Slant Magazine's Scores

For 2,483 reviews, this publication has graded:
  • 33% higher than the average critic
  • 2% same as the average critic
  • 65% lower than the average critic
On average, this publication grades 9.2 points lower than other critics. (0-100 point scale)
Average Movie review score: 52
Highest review score: 100 Beginners
Lowest review score: 0 Hansel and Gretel: Witch Hunters
Score distribution:
2,483 movie reviews
    • 54 Metascore
    • 63 Critic Score
    Manages to be an entertaining and faithful expansion on the original material while being inconsequential to it.
    • 54 Metascore
    • 12 Critic Score
    It's one thing to defer to archetypes, but Tomorrow is so full of stock types and clichés it makes "The Breakfast Club" look like "Nashville."
    • 54 Metascore
    • 63 Critic Score
    The issue remains that this variety of faux-populism seems better suited to the soapbox than the silver screen.
  1. Putting aside the generic human interest, the film turns out to be shockingly deficient in its on-screen depiction of flexing.
  2. It subtly counteracts the cliché that creative expression can save your life by making its protagonist a hipster Peter Pan whose creative expression is an excuse not to grow up.
  3. The film has, at its source, a pool of affectations that so often constitute, or plague, American indie films--and, perhaps, American culture more generally.
  4. To watch the film is to wonder once again why Neil LaBute was ever taken seriously as a so-called dramatist of the gulf between the sexes.
  5. Boasts an evocative sense of environment and the feel of working with one's hands, but otherwise rummages around in search of substance and subtlety.
  6. Content to faithfully hew to convention, A Single Shot rarely surprises, but its portrait of foolishness and fallibility, and its atmosphere of inevitable doom, remain sturdy and captivating.
  7. Ellison's fascination with celluloid to solve a crime recalls Antonioni's "Blowup," but Scott Derrickson is unable to conjure an aura that isn't as transparent and weightless as a ghost.
  8. Director David Frankel can't lend the inflated sitcom dilemmas of the characters any life, and most mysteriously screenwriter Howard Franklin, whose work in the '90s frequently had appealing quirk and flavor, gets the dubious credit for adapting a 1998 nonfiction book about these hobbyists' pursuit of pink-footed geese and Northern Shovelers.
    • 53 Metascore
    • 25 Critic Score
    Sadly, those looking for any insight into Journey from Ramona Diaz's documentary are going to have to look elsewhere.
  9. Books themselves become the story's key symbol, representing the past and future, loss and possibility, of a place that's ground zero for some of history's darkest days.
  10. Now that Zooey Deschanel has taken a detour into TV land, is Audrey Tautou the most insufferable pixy presence in cinema today?
    • 53 Metascore
    • 25 Critic Score
    Some voices of reason and skepticism do make an appearance to rebut and deflate Bill and Aubrey's monumental claims, but aren't allowed to fully elaborate on their arguments.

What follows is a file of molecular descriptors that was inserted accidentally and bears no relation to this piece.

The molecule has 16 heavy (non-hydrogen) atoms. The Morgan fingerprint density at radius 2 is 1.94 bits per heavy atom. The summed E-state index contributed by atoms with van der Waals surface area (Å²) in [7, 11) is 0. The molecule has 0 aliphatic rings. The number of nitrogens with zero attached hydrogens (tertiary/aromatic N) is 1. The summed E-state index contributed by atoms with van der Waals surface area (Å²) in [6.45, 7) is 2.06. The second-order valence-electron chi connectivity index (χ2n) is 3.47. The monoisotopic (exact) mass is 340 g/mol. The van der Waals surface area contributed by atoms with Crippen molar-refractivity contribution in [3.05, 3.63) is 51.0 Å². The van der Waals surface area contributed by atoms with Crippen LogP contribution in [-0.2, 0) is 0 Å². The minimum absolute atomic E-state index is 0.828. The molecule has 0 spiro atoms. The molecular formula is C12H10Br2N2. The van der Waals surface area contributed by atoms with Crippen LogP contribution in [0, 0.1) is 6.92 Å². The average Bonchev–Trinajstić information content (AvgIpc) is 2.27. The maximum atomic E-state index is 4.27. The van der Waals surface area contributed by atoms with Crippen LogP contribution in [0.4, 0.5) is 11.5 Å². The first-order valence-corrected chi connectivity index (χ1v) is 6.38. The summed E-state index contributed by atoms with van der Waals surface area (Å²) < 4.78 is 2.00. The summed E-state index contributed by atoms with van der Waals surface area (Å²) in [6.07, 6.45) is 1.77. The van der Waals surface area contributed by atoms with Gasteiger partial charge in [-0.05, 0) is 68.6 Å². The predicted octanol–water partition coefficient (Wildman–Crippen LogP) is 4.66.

11. Only Jackie Chan, in a comedic supporting role as a Zen-trained cook who applies his culinary techniques on the battlefield (he "stir-fries" one enemy in a giant pot and "kneads" another like dough), provides any measure of relief.
  12. An energetic but paper-thin genre exercise, filled with pleasant riffs on the standard heist flick, but ultimately lacking in payoff.
  13. Paddy Considine's benumbed ambiguity at least works against writer-director Shan Khan's reduction of honor killings to grist for the cheapest of pulpy thrills.
  14. Much like the work of generational cohort Michael Robinson, Alex Ross Perry's films are steeped in a viscous cultural past.
  15. Comes off as little more than a feature-length trashing of colleagues who director and celebrity photographer Kevin Mazur feels are giving his profession a bad name.
  16. Despite its title, there's actually very little dancing, or rhythmic flair, in You Don't Need Feet to Dance.
  17. If Robert De Niro knew what was good for him, he'd certainly distance himself from this director and find a new path.
  18. Not even its problematically touristic gaze is enough to derail the fascination of this absurd tale's many nightmarish twists and turns.
  19. Say what you will about Burning Man, but writer-director Jonathan Teplitsky can't be accused of spoon-feeding his audience.
  20. Oh, the things that money can buy.
  21. It's the rare coming-of-age narrative that manages to respect the tricky ambiguities of shifting perceptions.
  22. Passion is a serpentine, gorgeously orchestrated gathering of all of De Palma's pet themes and conceits, a symphony of giddy terror where people perpetually hide behind masks, both literal and figurative.
  23. The movie's final act tries, somewhat admirably, to consolidate the plot's myriad interpersonal conflicts.
  24. In comparison to its superior predecessors, the film's redemption plot feels banal and slight.
  25. The narrative doesn't want for ambition, but Marc Webb proves unwilling, or incapable, of making this unwieldy story feel like anything but a deluge of backstory.

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